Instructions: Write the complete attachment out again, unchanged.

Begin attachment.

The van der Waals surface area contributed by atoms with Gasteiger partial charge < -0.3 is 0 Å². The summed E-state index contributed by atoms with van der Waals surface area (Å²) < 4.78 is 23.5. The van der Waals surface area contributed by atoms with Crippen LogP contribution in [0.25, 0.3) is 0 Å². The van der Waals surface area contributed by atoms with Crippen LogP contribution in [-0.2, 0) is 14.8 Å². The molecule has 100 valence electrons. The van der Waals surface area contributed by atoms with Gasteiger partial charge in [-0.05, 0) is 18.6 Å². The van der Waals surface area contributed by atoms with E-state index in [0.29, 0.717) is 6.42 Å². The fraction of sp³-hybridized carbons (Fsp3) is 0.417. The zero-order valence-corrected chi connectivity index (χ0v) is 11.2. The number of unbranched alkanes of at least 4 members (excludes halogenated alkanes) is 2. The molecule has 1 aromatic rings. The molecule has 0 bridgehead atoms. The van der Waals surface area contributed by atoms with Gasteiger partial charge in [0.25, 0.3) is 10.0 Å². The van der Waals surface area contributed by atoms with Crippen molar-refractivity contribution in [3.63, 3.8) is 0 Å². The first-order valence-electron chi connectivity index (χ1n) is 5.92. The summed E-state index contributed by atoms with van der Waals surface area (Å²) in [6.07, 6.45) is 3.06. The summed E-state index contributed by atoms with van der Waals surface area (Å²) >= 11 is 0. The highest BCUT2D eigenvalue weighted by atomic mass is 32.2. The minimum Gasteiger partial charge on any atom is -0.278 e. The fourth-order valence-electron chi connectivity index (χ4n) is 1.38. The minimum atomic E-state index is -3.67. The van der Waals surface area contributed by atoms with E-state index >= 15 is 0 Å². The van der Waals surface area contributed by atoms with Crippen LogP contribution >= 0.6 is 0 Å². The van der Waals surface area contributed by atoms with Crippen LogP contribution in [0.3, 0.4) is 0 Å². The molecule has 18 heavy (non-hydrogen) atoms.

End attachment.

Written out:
The van der Waals surface area contributed by atoms with Gasteiger partial charge < -0.3 is 0 Å². The summed E-state index contributed by atoms with van der Waals surface area (Å²) < 4.78 is 23.5. The van der Waals surface area contributed by atoms with Crippen LogP contribution in [0.25, 0.3) is 0 Å². The van der Waals surface area contributed by atoms with Crippen LogP contribution in [-0.2, 0) is 14.8 Å². The molecule has 100 valence electrons. The van der Waals surface area contributed by atoms with Gasteiger partial charge in [-0.05, 0) is 18.6 Å². The van der Waals surface area contributed by atoms with E-state index in [0.29, 0.717) is 6.42 Å². The fraction of sp³-hybridized carbons (Fsp3) is 0.417. The zero-order valence-corrected chi connectivity index (χ0v) is 11.2. The number of unbranched alkanes of at least 4 members (excludes halogenated alkanes) is 2. The molecule has 1 aromatic rings. The molecule has 0 bridgehead atoms. The van der Waals surface area contributed by atoms with Gasteiger partial charge in [0.25, 0.3) is 10.0 Å². The van der Waals surface area contributed by atoms with Crippen molar-refractivity contribution in [3.63, 3.8) is 0 Å². The first-order valence-electron chi connectivity index (χ1n) is 5.92. The summed E-state index contributed by atoms with van der Waals surface area (Å²) in [6.07, 6.45) is 3.06. The summed E-state index contributed by atoms with van der Waals surface area (Å²) >= 11 is 0. The highest BCUT2D eigenvalue weighted by atomic mass is 32.2. The minimum Gasteiger partial charge on any atom is -0.278 e. The fourth-order valence-electron chi connectivity index (χ4n) is 1.38. The minimum atomic E-state index is -3.67. The van der Waals surface area contributed by atoms with E-state index >= 15 is 0 Å². The van der Waals surface area contributed by atoms with Crippen LogP contribution >= 0.6 is 0 Å². The van der Waals surface area contributed by atoms with Crippen LogP contribution in [0.3, 0.4) is 0 Å². The molecule has 18 heavy (non-hydrogen) atoms.